Posts tagged inspiration
Making Good on this Last Chance

This past Sunday I traveled to Phoenix in order to present at a national conference for school business officials. When my teenagers found out where I was going, my trip quickly took on new meaning. To them, the conference was really only a means to a loftier purpose, which was to shop at a local clearance store called Last Chance.

For the uninitiated (which included this author until very recently), Last Chance is Nordstrom’s only true clearance store in the country (as opposed to Nordstrom Rack, which offers savings when compared to Nordstrom stores but not to this degree). Clothes, shoes and accessories that end up here are sometimes new, sometimes used, and often damaged. This merchandise comes to Phoenix because it was accepted as a return somewhere along the way and could not be sold in any other Nordstrom store. Last Chance sells it at steep discount, and offers shoppers hope that they might to get their hands on high-end Italian and other products that would otherwise be cost prohibitive for them. As you might imagine, shopping at this store has the feeling of being part Marshall’s, part Grand Central Station, and part Black Friday.

For me, it was quite the experience. Shopping for my children with my outdated sense of style is hard enough (especially as one is a girl, for whom I was told that I have no sense of fashion). To do so while navigating through the bustling store made matters all the more interesting. Suffice it to say that any return trip to Phoenix will go unmentioned to my kids.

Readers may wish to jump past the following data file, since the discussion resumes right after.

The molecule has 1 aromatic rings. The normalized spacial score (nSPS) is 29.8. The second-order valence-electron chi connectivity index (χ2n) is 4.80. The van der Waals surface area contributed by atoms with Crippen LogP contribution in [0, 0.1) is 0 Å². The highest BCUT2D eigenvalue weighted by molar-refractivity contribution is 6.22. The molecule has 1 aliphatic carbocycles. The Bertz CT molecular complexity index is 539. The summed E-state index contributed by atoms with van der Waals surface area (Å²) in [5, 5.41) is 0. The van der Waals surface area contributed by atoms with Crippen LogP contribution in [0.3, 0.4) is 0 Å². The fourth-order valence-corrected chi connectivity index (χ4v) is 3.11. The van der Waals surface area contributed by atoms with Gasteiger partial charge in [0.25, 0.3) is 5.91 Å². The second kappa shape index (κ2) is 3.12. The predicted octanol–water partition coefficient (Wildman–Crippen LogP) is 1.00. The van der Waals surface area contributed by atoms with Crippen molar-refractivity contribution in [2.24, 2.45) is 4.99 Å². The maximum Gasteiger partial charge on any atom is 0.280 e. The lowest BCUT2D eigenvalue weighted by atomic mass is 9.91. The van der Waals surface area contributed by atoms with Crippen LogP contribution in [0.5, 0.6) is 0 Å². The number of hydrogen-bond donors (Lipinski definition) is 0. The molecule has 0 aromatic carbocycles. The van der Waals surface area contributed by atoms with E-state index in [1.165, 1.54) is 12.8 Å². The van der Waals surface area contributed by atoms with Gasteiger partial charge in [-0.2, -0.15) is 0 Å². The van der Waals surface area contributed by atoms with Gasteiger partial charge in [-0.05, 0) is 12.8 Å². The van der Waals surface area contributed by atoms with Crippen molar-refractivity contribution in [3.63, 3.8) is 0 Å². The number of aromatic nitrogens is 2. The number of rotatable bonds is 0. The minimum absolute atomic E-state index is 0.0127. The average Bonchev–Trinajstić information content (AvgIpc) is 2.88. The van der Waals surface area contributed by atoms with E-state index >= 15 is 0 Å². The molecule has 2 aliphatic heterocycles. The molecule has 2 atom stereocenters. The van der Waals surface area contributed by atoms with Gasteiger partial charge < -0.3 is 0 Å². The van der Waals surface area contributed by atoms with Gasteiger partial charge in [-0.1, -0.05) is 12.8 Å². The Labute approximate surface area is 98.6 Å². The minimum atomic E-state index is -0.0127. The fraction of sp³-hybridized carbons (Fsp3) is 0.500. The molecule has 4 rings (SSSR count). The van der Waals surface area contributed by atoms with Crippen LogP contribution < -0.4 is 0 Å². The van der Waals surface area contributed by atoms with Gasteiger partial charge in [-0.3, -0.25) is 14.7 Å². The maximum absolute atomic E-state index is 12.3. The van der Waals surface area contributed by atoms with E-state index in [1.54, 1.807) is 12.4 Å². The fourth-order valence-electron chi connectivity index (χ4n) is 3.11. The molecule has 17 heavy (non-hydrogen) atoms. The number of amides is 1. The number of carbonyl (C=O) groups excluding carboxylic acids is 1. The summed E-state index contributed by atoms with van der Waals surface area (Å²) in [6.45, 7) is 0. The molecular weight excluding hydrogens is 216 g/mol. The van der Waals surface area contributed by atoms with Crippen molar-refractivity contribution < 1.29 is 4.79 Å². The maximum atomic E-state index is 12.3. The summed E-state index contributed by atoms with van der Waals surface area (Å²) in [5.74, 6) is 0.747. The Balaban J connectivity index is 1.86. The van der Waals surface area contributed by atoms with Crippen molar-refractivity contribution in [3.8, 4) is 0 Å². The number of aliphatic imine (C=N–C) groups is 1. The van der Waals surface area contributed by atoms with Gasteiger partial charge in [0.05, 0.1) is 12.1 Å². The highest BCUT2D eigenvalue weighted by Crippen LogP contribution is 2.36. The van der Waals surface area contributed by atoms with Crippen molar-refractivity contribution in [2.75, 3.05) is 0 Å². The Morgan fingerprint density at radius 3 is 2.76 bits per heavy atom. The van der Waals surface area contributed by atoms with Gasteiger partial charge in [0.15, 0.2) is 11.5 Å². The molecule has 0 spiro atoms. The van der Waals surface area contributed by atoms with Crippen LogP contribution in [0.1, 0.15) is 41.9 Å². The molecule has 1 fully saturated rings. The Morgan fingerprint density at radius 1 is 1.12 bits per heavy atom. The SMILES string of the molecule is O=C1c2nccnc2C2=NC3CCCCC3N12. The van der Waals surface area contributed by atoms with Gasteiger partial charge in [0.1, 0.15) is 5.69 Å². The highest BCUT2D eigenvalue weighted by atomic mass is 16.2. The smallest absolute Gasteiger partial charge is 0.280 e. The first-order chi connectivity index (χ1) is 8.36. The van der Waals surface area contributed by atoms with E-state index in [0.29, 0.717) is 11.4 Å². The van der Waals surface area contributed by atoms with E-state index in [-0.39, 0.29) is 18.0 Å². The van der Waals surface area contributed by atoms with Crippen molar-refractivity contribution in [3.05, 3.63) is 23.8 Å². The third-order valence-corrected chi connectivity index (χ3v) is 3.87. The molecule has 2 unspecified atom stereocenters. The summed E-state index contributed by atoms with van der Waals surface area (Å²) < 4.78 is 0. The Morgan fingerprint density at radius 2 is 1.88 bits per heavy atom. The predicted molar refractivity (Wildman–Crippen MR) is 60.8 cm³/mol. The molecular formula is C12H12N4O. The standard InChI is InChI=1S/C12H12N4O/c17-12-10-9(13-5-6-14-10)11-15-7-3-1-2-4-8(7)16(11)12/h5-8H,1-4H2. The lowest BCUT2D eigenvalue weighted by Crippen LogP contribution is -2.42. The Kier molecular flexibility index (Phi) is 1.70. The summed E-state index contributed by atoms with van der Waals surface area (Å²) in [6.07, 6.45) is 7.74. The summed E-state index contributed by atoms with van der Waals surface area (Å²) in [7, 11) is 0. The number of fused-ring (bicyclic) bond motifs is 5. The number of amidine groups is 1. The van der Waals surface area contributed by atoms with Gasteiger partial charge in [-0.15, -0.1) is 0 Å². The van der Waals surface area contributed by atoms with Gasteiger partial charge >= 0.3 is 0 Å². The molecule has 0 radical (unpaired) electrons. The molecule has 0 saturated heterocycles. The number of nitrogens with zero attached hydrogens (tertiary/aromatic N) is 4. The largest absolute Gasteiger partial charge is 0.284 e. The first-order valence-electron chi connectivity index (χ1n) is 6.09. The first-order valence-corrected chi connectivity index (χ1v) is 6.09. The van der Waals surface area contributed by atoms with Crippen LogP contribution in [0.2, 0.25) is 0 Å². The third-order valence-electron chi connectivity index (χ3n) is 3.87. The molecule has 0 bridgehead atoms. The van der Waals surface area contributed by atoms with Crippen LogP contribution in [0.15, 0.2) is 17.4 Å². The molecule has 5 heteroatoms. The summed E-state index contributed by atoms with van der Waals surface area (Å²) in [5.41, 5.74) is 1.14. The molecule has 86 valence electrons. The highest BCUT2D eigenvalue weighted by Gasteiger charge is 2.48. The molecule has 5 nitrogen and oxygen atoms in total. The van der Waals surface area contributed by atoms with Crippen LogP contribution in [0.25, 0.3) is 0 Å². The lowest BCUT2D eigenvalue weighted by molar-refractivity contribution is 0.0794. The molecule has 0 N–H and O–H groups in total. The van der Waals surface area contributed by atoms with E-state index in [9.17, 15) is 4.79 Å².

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Foster a growth mindset

A fixed mindset refers to the belief that skill and capacity are fundamentally attached to a person’s genetic composition. Either you “have it” and are good at it, or you’re not. This applies to everything from academics (“I’m not much of a math guy”) to business and social situations (“I don’t know marketing,”) as well as music, athletics, and more.

Those with growth mindsets, on the other hand, tend to believe that skills can be learned, at least to some degree of proficiency. They maintain and that success depends mainly on one’s willingness to learn, practice and pursue their goals. These men and women are not content to rest on their laurels. They continuously strive to learn new things and to develop new capabilities. They do so in part because of a great drive to succeed. But they also possess a deep sense that they can stretch their inborn talents if they are willing to make the effort.

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